Another historical novel from de Bernières (A Partisan’s Daughter, 2008, etc.): the agreeable, albeit predictable saga of an English family transformed by World War I.
It begins with the usual scene of prewar tranquility, in this case a 1902 coronation party in suburban London. Mr. and Mrs. McCosh, an investor/inventor and his eccentric wife, contentedly survey their four daughters. Beautiful Rosie, though only 12, already plans to marry the handsome boy next door, Ashbridge Pendennis. Somehow it seems inevitable, as the action jumps ahead 12 years and Ash announces that he’s enlisted immediately after becoming engaged to Rosie, that he won’t survive and will leave her grieving in a morbidly unhealthy way. Indeed, although a good portion of the book concerns the combat experiences of Ash in the infantry and Daniel Pitt, another London neighbor, in the Royal Flying Corps, its central subject is the adjustments everyone must make afterward. It’s not just veterans who miss the sense of purpose wartime service brought; Rosie’s sisters, who all did volunteer work, are both enticed and made restless by the expanded vistas for women that open after 1918. Their mother is horrified by this and every other postwar social change, described in the boilerplate passages de Bernières favors for scene-setting. Daniel waits patiently for Rosie to get over Ash, but that doesn’t happen even after they’re married. We get pretty tired of mopey Rosie, and although Christabel, Ottilie, and Sophie McCosh are livelier, each is a one-note outline—Christabel loves another woman, Ottilie is serenely mysterious, Sophie adorably misuses esoteric words—rather than a fully fleshed character. The large supporting cast is also sketched in broad strokes as the story moves forward, centered mostly on Rosie and Daniel. Their try for a new start in a new location, coupled with an abrupt ending and a hint in the author’s acknowledgments, suggests the McCoshes and kith will be making further appearances.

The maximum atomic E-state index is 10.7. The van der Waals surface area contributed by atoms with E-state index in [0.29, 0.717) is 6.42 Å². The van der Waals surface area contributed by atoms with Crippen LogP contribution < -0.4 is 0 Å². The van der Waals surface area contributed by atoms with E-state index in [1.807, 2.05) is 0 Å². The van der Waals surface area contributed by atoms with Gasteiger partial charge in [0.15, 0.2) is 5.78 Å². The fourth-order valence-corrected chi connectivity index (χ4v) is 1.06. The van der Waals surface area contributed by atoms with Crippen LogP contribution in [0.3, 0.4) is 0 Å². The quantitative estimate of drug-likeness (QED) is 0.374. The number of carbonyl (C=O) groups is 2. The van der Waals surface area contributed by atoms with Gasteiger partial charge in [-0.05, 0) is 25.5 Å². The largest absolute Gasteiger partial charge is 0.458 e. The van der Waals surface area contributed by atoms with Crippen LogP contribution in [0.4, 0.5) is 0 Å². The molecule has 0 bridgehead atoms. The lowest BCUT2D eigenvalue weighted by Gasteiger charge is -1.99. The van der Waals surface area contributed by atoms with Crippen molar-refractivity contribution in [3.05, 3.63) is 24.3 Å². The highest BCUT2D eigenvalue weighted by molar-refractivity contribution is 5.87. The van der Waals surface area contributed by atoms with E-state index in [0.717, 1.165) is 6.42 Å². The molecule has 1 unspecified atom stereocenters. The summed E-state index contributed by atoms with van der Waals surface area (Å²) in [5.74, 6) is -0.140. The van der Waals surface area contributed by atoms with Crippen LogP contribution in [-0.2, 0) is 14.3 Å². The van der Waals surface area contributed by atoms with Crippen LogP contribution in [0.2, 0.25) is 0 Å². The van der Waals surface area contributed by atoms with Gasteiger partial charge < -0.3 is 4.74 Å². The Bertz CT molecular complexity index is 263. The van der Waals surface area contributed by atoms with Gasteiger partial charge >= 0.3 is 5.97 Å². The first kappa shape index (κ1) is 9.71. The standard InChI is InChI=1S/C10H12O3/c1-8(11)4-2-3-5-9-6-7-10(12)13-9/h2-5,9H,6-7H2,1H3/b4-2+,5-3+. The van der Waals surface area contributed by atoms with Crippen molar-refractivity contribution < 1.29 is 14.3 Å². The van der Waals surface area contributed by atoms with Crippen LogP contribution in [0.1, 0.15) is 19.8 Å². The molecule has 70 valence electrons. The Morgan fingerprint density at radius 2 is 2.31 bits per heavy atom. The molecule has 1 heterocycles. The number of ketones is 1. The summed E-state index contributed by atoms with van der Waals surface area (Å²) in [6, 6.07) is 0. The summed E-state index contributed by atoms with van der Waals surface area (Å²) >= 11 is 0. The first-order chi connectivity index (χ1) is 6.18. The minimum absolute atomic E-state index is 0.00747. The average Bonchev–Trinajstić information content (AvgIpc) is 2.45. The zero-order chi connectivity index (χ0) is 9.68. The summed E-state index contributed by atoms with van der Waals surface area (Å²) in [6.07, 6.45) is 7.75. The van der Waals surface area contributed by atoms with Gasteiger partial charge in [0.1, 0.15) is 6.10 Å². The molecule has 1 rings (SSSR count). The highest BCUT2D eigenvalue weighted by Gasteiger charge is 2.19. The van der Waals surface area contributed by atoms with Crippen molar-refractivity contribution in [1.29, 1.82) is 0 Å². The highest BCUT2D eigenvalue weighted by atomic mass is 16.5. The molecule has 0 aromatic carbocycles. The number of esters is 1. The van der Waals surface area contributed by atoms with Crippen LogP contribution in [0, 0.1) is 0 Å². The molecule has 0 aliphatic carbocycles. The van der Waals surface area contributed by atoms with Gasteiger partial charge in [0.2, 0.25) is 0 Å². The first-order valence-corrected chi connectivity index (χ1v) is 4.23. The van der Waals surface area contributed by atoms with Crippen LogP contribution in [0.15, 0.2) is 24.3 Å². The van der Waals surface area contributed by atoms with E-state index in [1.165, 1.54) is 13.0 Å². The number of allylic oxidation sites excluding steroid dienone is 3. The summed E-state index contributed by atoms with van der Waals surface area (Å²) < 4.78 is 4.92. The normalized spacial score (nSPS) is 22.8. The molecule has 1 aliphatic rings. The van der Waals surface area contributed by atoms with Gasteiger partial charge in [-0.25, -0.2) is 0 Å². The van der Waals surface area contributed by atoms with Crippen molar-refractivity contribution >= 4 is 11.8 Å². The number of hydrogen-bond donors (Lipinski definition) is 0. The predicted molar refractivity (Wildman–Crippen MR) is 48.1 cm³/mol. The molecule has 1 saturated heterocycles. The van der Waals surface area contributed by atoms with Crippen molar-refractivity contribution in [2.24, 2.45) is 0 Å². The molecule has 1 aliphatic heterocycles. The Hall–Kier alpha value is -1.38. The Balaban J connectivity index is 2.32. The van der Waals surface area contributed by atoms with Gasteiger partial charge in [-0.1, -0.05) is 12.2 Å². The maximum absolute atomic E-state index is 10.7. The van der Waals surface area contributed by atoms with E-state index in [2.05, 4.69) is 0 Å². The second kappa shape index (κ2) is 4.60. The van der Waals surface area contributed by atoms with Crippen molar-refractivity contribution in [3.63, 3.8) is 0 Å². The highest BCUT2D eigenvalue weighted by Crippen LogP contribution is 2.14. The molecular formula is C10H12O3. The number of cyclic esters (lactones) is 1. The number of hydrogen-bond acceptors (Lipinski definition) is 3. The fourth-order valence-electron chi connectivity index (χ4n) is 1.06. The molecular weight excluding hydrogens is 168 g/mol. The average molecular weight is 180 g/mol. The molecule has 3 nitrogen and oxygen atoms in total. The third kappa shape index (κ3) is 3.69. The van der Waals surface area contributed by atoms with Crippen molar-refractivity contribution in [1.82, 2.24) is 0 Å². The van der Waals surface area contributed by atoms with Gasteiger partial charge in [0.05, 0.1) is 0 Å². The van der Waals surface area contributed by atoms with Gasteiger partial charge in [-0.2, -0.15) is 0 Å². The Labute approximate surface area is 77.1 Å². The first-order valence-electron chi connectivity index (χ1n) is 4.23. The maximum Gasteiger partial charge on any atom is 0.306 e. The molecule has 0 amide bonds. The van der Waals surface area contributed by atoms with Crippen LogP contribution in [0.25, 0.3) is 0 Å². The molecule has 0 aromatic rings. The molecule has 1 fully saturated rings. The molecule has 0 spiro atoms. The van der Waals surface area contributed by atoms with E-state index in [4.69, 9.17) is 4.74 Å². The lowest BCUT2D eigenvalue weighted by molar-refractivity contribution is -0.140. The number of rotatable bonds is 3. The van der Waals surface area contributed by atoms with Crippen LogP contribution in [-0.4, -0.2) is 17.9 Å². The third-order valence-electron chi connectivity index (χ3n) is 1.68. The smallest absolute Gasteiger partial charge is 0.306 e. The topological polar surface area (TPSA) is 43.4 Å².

Readable and mildly engaging but lacking fresh insights into very familiar material.